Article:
Trello is an online collaboration and project management tool where status updates and comments are as easy as moving a “card” from one status to another. This was based on the Japanese “Kaban” board of project management. Projects have boards. Columns are statuses. Cards are individual tasks. Student affairs professionals can keep track of the “moving pieces” of the board as cards are moved from one status to another. Information can be provided at a glance through comments, attachments, and links. Overall, this provides a great “visual outline” of where a project is, what is held up, and how close it is to completion. Student affairs professional can use this for program planning, project management with students or colleagues, and overall collaborative activities.

Google Voice

http://voice.google.com

Google Voice uses a technology called Voice Over IP (VOIP) to send and receive calls and text messages through the internet! This is a benefit because with Google Voice, you never have to reveal your own phone number. You can also stay in touch via any device: Laptop, Tablet, Phone, and PC. Voicemails left on Google Voice are transcribed and sent to your email as text. Student affairs professionals can use this to communicate with their students more closely though email in an easily documentable format.

EdPuzzle

https://edpuzzle.com

Ed Puzzle is a platform that allows you to take ANY video on the internet and turn it into a lesson. You can take a video and edit it to use only the portion relevant to your students. You can record a voice over introduction for your video as well as embed quiz questions to assess viewers’ knowledge retention. The platform also provides data analytics on students, views, and test results.  Student affairs professionals can use it for on boarding student and professional staff, teaching freshman seminar or pairing it with Loom for a customized experience.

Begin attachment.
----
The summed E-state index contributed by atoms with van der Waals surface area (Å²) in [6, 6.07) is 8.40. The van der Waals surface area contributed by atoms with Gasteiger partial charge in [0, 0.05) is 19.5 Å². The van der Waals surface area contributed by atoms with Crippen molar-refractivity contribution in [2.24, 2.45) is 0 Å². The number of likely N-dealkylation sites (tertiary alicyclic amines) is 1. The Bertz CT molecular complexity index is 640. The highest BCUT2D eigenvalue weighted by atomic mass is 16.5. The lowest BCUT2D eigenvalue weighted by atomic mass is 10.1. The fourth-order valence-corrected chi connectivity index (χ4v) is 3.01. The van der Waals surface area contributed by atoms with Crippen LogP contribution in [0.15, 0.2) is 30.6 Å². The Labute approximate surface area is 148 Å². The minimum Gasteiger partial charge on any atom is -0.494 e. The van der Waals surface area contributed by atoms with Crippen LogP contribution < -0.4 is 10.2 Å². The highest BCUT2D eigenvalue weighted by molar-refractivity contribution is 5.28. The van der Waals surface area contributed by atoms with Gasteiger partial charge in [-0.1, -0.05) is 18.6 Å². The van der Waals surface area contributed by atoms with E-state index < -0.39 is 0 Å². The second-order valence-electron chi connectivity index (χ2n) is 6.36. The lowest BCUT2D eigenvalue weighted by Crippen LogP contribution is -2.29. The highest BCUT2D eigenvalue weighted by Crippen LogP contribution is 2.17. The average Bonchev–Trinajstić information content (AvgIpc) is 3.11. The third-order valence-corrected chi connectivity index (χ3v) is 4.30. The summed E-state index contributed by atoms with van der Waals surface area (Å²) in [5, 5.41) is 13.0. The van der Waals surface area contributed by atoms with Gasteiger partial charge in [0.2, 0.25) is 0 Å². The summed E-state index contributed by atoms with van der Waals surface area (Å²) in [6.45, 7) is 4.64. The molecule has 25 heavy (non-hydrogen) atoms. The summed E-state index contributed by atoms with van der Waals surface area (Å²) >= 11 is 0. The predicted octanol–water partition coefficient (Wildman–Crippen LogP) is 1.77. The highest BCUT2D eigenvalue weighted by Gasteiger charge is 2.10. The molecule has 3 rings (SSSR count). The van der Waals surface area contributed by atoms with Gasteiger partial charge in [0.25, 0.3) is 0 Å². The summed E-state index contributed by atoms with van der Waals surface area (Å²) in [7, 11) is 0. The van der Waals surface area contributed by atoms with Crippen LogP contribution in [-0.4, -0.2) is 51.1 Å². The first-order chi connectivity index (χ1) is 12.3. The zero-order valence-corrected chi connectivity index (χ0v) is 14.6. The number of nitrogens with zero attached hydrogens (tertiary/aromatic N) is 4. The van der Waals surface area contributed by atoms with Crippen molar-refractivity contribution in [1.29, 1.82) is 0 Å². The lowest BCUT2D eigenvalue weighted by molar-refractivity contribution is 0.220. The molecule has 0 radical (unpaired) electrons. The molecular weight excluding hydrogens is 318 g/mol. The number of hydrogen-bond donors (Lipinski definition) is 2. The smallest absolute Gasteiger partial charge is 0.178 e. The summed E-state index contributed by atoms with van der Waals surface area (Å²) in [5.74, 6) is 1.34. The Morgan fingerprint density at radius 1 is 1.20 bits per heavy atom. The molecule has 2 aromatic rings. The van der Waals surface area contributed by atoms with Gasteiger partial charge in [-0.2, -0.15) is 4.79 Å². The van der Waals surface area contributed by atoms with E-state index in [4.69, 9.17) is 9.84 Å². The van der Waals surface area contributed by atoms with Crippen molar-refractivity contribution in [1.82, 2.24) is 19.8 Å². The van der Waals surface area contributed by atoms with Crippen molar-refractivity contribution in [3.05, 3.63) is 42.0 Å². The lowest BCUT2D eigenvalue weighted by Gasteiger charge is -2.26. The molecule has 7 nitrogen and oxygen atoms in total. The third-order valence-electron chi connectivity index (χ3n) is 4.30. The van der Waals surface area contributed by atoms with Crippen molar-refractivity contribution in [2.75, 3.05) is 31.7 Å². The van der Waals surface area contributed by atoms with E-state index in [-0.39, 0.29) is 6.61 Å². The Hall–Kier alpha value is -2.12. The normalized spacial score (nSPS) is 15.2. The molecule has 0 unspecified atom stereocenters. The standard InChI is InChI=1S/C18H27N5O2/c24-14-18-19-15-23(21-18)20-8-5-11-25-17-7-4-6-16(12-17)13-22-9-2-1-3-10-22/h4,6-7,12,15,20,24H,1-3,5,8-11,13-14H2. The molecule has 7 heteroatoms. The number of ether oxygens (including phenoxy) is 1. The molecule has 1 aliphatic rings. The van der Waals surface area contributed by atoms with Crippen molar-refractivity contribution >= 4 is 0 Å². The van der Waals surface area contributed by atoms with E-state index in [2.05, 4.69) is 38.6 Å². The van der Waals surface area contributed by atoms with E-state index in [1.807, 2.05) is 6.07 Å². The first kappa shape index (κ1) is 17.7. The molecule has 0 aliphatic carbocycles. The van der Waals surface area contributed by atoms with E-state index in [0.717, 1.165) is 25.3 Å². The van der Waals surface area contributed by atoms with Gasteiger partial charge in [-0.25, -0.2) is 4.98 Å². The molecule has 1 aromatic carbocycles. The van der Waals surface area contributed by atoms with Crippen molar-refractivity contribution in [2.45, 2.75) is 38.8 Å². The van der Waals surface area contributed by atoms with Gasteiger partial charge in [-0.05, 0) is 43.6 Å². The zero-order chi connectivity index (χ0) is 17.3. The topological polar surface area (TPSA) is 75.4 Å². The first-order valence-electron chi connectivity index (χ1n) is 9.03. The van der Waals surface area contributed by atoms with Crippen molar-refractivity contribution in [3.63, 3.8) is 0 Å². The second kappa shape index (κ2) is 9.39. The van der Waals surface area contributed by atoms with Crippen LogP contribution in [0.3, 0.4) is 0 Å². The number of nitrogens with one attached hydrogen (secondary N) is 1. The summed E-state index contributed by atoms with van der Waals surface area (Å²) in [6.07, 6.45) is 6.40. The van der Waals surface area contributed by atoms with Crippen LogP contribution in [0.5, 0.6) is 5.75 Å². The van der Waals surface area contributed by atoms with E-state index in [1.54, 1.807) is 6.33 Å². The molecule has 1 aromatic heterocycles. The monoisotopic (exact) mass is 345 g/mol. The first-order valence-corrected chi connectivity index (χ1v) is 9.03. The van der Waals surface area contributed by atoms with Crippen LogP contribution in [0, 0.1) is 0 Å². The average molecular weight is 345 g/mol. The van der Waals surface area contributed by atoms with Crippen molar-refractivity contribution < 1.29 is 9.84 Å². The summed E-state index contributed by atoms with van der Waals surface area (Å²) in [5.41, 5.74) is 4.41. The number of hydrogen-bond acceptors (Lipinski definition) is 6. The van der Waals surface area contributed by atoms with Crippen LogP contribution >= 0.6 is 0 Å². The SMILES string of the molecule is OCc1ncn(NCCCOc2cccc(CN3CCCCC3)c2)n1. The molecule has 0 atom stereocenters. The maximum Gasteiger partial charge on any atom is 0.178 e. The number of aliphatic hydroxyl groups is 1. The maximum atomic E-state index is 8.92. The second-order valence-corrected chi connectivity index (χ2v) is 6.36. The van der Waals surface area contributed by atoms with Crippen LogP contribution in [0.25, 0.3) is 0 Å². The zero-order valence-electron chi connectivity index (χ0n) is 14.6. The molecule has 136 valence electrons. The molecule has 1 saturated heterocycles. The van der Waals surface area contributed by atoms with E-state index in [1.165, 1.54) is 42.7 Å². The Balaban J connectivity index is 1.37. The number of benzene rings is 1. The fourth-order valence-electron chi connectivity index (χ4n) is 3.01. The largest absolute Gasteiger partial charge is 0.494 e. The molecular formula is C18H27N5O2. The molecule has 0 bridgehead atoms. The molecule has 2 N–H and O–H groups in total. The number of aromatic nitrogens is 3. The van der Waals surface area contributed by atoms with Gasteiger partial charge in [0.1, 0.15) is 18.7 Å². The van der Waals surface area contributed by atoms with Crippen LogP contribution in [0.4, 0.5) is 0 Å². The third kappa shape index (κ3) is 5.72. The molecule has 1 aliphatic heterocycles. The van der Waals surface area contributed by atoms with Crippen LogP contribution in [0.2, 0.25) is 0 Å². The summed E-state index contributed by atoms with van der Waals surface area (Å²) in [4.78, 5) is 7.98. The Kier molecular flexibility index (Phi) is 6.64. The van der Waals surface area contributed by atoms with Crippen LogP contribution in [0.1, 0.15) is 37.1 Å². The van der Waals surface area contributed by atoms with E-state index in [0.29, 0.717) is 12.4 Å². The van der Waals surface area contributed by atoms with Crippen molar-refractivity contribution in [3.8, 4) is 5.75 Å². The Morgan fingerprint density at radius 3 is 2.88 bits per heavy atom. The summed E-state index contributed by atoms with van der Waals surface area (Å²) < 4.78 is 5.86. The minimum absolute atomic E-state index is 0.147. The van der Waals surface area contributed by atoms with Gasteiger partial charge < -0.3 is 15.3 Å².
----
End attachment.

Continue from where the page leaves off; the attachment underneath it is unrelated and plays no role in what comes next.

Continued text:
Toggl

https://toggl.com

Toggl is the 21st century punch clock; because you can’t improve what you don’t measure.  Toggl is quick and easy way of measuring where your time has been invested and what you invested it in. Knowing where you spend most of your time helps outline future forecasts for budgeting, staffing, and funding. Toggl helps you make smarter choices by dissecting where you spend your time.  Student affairs professionals can see what responsibilities are their biggest time sinks and where they can focus more of their time for better outcomes.

This post reviewed 7 technologies. Kahoot and Ed Puzzle can be used for Games-Based Learning. Trello and Toggl can be used for Project and Time Management respectively. Loom, Remind, and Google Voice can improve your communication with students and colleagues alike. Lastly, remember that technology is only as good as the professional that uses it. You have the power now. Use it well. Use it together!

Author

Dave Eng, Ed.D. is an intellectual and creative educator, designer, and researcher who combines, games, theory, and technology to define NEXT practice. He currently consults privately for colleges and universities on games-based learning, gamification, higher education administration, and instructional design. He loves the student affairs community and has helped many entry level professionals get their foot in the door with their first position through his consultancy The Job Hakr.  His research interests include learning theory, technology, and games. Find out more at www.davengdesign.com